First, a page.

“Well, suppose that someone else – Melito, perhaps – were telling a story, and at some point in it he thrust out his hand and began to ask for alms. You’d know what that meant, wouldn’t you?”

I agreed that I would.

“It’s just the same here. Sometimes we find Ascian soldiers who are too hungry or too sick to keep up with the rest, and after they understand we aren’t [P 82:] going to kill them, that business about kindness and justice is what they say. In Ascian, of course. It’s what beggars say in Ascia.”


“Those who cry longest shall be heard, and justice shall be done to them.”

This time he had to wait a long while before he was admitted to the palace, but at last they let him in and heard what he had to say.”

“Those who will not serve the populace shall serve the populace.”

They said they would put the bad men in prison.”

“Let there be clean water for those who toil. Let there be hot food for them, and a clean bed.”

He went back home.”

“No one is to receive more than a hundred blows.”

He was beaten again.”

“Behind our efforts, let there be found our efforts.”

But he did not give up. Once more he set off for the capital to complain.”

“Those who fight for the populace fight with a thousand hearts. Those who fight against them with none.”

Now the bad men were afraid.”

“Let no one oppose the decisions of the Group of Seventeen.”

They said to themselves, ‘He has gone to the palace again and again, and each time he must have told the rulers that we did not obey their earlier commands. Surely, this time they will send soldiers to kill us.”

“If their wounds are in their backs, who shall stanch their blood?”

The bad men ran away.”

“Where are those who in times past have opposed the decisions of the Group of Seventeen?”

[P 83:] “They were never seen again.”

“Let there be clean water for those who toil. Let there be hot food for them, and a clean bed. Then they will sing at their work, and their work will be light to them. Then they will sing at the harvest, and the harvest will be heavy.”

The just man returned home and lived happily ever after.”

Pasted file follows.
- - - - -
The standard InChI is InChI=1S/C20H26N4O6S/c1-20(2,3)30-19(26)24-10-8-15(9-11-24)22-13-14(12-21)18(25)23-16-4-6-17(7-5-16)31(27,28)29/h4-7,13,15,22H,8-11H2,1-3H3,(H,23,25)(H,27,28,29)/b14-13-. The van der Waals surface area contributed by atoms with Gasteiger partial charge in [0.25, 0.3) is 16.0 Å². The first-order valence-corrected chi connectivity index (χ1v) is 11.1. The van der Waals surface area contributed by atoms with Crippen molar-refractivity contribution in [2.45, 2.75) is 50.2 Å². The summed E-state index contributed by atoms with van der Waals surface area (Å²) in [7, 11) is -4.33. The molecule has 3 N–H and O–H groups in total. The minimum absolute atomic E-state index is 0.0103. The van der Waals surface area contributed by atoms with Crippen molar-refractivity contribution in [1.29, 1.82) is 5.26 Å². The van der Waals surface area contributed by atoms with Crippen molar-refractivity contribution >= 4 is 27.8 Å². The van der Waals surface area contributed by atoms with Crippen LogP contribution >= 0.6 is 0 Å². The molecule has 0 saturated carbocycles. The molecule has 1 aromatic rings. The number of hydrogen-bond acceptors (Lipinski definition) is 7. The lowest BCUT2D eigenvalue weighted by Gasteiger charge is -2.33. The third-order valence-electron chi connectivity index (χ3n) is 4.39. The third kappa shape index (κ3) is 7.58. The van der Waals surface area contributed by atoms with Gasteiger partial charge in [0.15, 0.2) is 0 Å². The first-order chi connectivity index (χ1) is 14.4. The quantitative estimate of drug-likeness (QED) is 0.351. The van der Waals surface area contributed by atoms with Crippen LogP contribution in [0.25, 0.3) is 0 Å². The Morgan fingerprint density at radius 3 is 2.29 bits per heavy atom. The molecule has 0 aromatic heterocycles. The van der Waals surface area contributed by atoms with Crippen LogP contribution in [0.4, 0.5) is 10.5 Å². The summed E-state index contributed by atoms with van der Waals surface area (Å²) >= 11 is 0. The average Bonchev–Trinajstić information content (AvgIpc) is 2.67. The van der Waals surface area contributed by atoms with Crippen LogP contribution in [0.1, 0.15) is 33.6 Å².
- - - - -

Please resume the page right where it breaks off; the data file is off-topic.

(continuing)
Everyone applauded this story, moved by the story itself, by the ingenuity of the Ascian prisoner, by the glimpse it had afforded us of life in Ascia, and most of all, I think, by the graciousness and wit Foila brought to her translation.

I have no way of knowing whether you, who eventually will read this record, like stories or not. If you do not, no doubt you have turned these pages without attention. I confess that I love them. Indeed, it often seems to me that of all the good things in the world, the only ones humanity can claim for itself are stories and music; the rest, mercy, beauty, sleep, clean water and hot food (as the Ascian would have said) are all the work of the Increate. Thus, stories are small things indeed in the scheme of the universe, but it is hard not to love best what is our own – hard for me, at least.

From this story, though it was the shortest and the most simple too of all those I have recorded in this book, I feel that I learned several things of some importance. First of all, how much of our speech, which we think freshly minted in our own mouths, consists of set locutions. The Ascian seemed to speak only in sentences he had learned by rote, though until he used each for the first time we had never heard them. Foila seemed to speak as women commonly do, and if I had been asked whether she employed such tags, I would have said that she did not – but [P 84:] how often one might have predicted the ends of her sentences from their beginnings.

Second, I learned how difficult it is to eliminate the urge for expression. The people of Ascia were reduced to speaking only with their masters’ voice; but they had made of it a new tongue, and I had no doubt, after hearing the Ascian, that by it he could express whatever thought he wished.

And third, I learned once again what a many-sided thing is the telling of any tale. None, surely, could be plainer than the Ascian’s, yet what did it mean? Was it intended to praise the Group of Seventeen? The mere terror of their name had routed the evildoers. Was it intended to condemn them? They had heard the complaints of the just man, and yet they had done nothing for him beyond giving him their verbal support. There had been no indication they would ever do more.

But I had not learned those things I had most wished to learn as I listened to the Ascian and to Foila. What had been her motive in agreeing to allow the Ascian to compete? Mere mischief? From her laughing eyes I could easily believe it. Was she perhaps in truth attracted to him? I found that more difficult to credit, but it was surely not impossible. Who has not seen women attracted to men lacking every attractive quality? She had clearly had much to do with Ascians, and he was clearly no ordinary solder, since he had been taught our language. Did she hope to wring some secret from him?

And what of him? Melito and Hallvard had accused each other of telling tales with an ulterior purpose. Had he done so as well? If he had, it had surely been to tell Foila – and the rest of us too – that would never give up.

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1 Comments:

At March 30, 2011 at 1:21 AM , Blogger Eumaies said...

love that book!